p.s. reading (very quickly) others comments here – you DO indeed have your own voice and style. I was just not used to the layers that I read here, dreamscapes so to speak, that flow, but yet there are gaps as to connection. Not sure why I think Ashbery, though “The Skaters” came to mind – so evocative and dreamy and waltzing ( to me) Keep posting your poems, please ~ inspired

        • No worries. I’m not bothered by the comparison. If you and a few other kind readers did not come by and give your impressions I’d be in the dark about what effect my poems have on readers other than myself.

  2. For me it brought to mind the work of Rosemarie Waldrop–a poet I haven’t read much of, but recently perused an article about, in Poets and Writers. No theme, necessarily, but a “hodgepodge of …curiousity, confusion, speculation.” This is the kind of poem I read a snippet at a time, enjoying the play of words and ideas without trying to construct a whole.

  3. hedgewitch says:

    I see it as a sequence of cinematic vignettes, also–a surreal slideshow of memory-images with a narration that is in the language of dreams–very effective, Mark–reading it one becomes disassociated from waking norms and slips into the dreamworld where logic works perfectly but much differently(e.g. the cakes/books) Really some rich veins amidst the darker ores, too. The ending is eerie and has for me a feeling of deep recognition–those eyes…I also like it that it has dancing.

  4. Susan Scheid says:

    Angela got there first, but it does seem very Ashbery, and I love it, this dancing among images, among dreams and perhaps even memories and memories yet to come. It’s quite remarkable. I’m glad you held on to it, and even happier that you chose to display it here.

    the two waltzed to the turn
    of the century while outside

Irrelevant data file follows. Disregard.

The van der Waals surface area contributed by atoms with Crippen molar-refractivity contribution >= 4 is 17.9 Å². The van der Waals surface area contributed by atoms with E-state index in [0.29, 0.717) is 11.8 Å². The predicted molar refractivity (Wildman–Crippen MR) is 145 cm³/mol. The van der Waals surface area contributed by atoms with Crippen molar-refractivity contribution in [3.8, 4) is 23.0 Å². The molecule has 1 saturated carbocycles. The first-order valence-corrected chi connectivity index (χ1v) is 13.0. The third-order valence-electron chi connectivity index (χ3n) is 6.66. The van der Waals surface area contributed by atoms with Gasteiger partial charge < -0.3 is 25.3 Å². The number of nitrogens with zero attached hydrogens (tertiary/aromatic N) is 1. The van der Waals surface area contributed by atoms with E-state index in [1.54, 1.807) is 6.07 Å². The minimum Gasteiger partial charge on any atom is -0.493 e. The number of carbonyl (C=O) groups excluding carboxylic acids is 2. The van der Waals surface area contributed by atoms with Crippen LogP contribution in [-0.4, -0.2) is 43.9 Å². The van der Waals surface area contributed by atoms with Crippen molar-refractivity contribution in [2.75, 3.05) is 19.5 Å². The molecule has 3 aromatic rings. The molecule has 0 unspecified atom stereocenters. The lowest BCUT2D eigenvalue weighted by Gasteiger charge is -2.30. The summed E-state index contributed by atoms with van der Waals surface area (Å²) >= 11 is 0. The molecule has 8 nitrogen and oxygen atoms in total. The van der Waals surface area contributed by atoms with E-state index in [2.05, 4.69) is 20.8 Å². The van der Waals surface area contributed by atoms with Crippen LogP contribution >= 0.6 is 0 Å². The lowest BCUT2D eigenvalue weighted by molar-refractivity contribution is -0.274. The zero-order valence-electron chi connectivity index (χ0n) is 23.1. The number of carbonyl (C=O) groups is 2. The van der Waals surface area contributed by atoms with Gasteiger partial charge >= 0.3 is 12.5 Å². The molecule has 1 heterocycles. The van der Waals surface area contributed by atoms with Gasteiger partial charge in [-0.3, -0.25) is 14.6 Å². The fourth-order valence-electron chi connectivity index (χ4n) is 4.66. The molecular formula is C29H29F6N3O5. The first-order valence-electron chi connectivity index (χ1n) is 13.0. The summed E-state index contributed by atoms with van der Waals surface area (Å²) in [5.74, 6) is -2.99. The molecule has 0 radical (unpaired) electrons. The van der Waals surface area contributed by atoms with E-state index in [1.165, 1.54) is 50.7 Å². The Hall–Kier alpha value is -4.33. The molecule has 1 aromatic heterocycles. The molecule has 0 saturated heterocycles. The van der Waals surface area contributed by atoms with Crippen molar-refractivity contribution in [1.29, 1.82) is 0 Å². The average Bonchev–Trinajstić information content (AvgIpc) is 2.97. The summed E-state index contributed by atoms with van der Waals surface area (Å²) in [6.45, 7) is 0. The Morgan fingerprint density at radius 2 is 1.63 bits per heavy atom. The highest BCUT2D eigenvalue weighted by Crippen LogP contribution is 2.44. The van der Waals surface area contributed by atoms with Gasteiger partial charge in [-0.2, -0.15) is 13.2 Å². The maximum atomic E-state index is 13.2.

the wind blew furiously.


  5. Must agree with Hedgewitch here Mark, this miraculously flows as easily as a dream, which was my exact thought before reading hers. I’m sorry, but John Ashbery is not one of my “go to” poets for inspiration, although I can certainly see how those who admire him are paying you a very high compliment here. While reading your poem and now in the afterglow of dream emotion it left me with, I can only say it smacks definitely of Mark Kerstetter to me….. Quite a unique, pleasant style that I have become quite fond of….. Excellent write. And please quit hiding poems for 20 years! Age can not improve the ageless…..

    • Well, I have scores of poems no one has seen – some old, some new. I keep them to myself if they’re weak or need work. Others I have the crazy idea of publishing somewhere.

      I never thought of this poem as Ashberian – or any of my poems as such. I feel that with time I have developed my own voice. But I can’t see myself the way others do, so I appreciate all comments.

  6. newleafsite says:

    Mark, having read this old poem over several days, and read the comments, I echo John’s observations. I am slow to view art as “under the influence,” unless the artist says so – usually meaning his own experiences or relationships. I also appreciate a distinct personal style in your poems, especially in your attention to the details that flesh out the emotion and situation of your characters. If it hadn’t been written by you, I would say this poem reminds me of “Robert Chisholm’s White Suit.” In that poem, I especially enjoyed the list going through his mind, as he climbed, of all the things he was done with. Here, there are several images that particularly stand out to me: the square oak frame reminds me of your wood art; the father leaving up Christmas decorations till Easter made me laugh; I wonder about the monk. What threads all the images together, for me, is “In sleep tonight who will I be? And who will meet me there?” Back to John’s comment, please don’t throw out this poem. It seems like it may be a very personal poem for you in many ways, and worth exploring now and then. And I’m glad you shared it here.

    • Thank you. Yes, this one like many others has a personal dimension. For example, I’ve lived in Florida for years but I grew up in rural Pennsylvania and this poem has the feel, for me, of a cold icy winter night.